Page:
Re: [TLS] HTTPS client-certificate-authentication in browsers

Anders Rundgren <> Mon, 25 July 2011 13:38 UTC

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Date: Mon, 25 Jul 2011 15:38:35 +0200
From: Anders Rundgren <>
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Subject: Re: [TLS] HTTPS client-certificate-authentication in browsers
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On 2011-07-25 15:05, Henry Story wrote:

>> If there had been a *single* mainstream service of US origin who used
>> HTTPS CCA this would be fixed in record time.
> What about the army? They are pretty big in the US, representing a huge portion
> of the budget I believe.

Yes, but the army has IT-staff that takes care of "issues", consumers
do not.  The army is also much less fuzzy about inconvenience.

>> The tenths of millions of users of "homegrown" PKI authentication schemes
>> in the EU and Asia apparently don't think HTTPS CCA is particularly useful,
>> neither do I.  

> I believe that is only because of the naming problem. Distinguished Names of companies
> don't scale to the world.

There are actually several other problems that are much worse.
On my wife's firefox the bank have deployed two certs and
both of the show up when she is going to login.  If she
takes the one marked "non-repudiation" you get a security
error that only experts understand.

>> TLS' session context is incompatible with web sessions.

> Why?  A TLS Session can work very well with web sessions. You can 
> just make your TLS session be a web session.

AFAIK HttpSession.invalidate in Tomcat/JBoss has no effect whatsoever
on a TLS session.

>> For our mutual interest, PKI for consumers, it doesn't really matter what
>> the end-solution will be, but an educated guess is that will not build
>> on HTTPS CCA, but on HTTPS with + an application.  This is BTW pretty
>> much what has happened with HTTP auth versus form-based auth.
> yes, but there is no argument for why this is the case. And you don't 
> even consider

WebID isn't diminished by this.  It just gets better :-)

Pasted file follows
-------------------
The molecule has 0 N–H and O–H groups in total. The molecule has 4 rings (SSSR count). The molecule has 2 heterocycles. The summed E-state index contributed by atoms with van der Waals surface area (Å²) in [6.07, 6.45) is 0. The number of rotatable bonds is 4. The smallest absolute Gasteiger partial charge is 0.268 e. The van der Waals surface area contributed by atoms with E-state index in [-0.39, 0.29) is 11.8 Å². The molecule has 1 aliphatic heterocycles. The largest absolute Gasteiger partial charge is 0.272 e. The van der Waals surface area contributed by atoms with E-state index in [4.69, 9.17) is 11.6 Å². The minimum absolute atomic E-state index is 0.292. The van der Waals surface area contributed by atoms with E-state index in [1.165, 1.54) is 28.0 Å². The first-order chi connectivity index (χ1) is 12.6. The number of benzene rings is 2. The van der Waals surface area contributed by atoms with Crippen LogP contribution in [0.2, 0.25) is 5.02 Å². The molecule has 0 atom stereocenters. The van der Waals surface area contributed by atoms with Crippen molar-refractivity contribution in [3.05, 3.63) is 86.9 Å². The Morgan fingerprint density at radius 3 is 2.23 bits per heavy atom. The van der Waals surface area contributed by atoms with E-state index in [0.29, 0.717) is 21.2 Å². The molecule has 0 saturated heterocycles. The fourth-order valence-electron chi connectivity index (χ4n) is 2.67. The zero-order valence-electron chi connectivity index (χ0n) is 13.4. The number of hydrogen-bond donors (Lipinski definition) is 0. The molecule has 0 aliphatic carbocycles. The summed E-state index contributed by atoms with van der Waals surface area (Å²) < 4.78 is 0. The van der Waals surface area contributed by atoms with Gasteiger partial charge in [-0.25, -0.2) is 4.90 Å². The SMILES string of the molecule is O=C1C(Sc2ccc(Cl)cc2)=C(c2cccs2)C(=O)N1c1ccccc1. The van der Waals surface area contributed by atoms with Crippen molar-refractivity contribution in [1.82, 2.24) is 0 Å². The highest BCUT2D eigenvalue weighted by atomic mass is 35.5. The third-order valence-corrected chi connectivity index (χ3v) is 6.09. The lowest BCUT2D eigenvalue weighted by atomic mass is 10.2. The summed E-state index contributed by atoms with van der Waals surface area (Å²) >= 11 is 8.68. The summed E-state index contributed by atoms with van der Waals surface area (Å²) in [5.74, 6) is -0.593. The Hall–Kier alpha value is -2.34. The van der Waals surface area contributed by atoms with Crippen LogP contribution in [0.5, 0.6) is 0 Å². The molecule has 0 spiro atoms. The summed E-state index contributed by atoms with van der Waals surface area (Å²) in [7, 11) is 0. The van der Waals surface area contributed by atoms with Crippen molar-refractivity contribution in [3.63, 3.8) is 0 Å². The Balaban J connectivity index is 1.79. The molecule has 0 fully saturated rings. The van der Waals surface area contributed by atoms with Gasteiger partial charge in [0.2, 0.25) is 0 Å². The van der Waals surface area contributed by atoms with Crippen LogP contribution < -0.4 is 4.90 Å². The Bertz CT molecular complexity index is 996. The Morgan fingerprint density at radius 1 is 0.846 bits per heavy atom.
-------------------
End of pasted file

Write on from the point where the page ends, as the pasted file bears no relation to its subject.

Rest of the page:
>> Fortunately this can be introduced without redeploying PKI so it is a
>> true "migration solution".

> IT's odd that people want to move away from something that is close to working.
> I wonder why... What is the agenda?

They have given up on this.
"Close to working" isn't good enough.


>     Henry
>> Anders
>>> Henry
>>> On 25 Jul 2011, at 14:06, Anders Rundgren wrote:
>>>> Hi Guys,
>>>> I don't really know who "owns" this question but presumably you do...
>>>> HTTPS client-certificate-authentication in browsers
>>>> ===================================================
>>>> I don't believe that TLS CCA (Client Certificate Authentication) in the
>>>> form of HTTPS as implemented in current browsers has much of a future.
>>>> In fact, quite a bunch of the entities in the EU working with consumer PKI
>>>> have replaced HTTPS CCA with an application level scheme which wasn't such
>>>> a big deal since they anyway were forced writing a browser PKI client more
>>>> or less from scratch since the ones shipped with browsers doesn't support
>>>> PKI as defined by banks and government (like mandatory PIN codes also
>>>> for on-line enrolled keys).
>>>> That the TLS CCA protocol doesn't even support "Logout" haven't made
>>>> it a logical choice for web developers either.  Well, there are some
>>>> workarounds but they are by no means straightforward, supported
>>>> out-of-the-box by server authentication schemes, and are (of course)
>>>> entirely undocumented.
>>>> The button "Clear SSL state" in MSIE is an indication how horribly bad it
>>>> can go when security experts design systems for "people".
>>>> There's no way you can hide the fact that TLS CCA is only truly useful
>>>> securing tunnels between "boxes".
>>>> Anders
>>>> _______________________________________________
>>>> TLS mailing list
>>> Social Web Architect
> Social Web Architect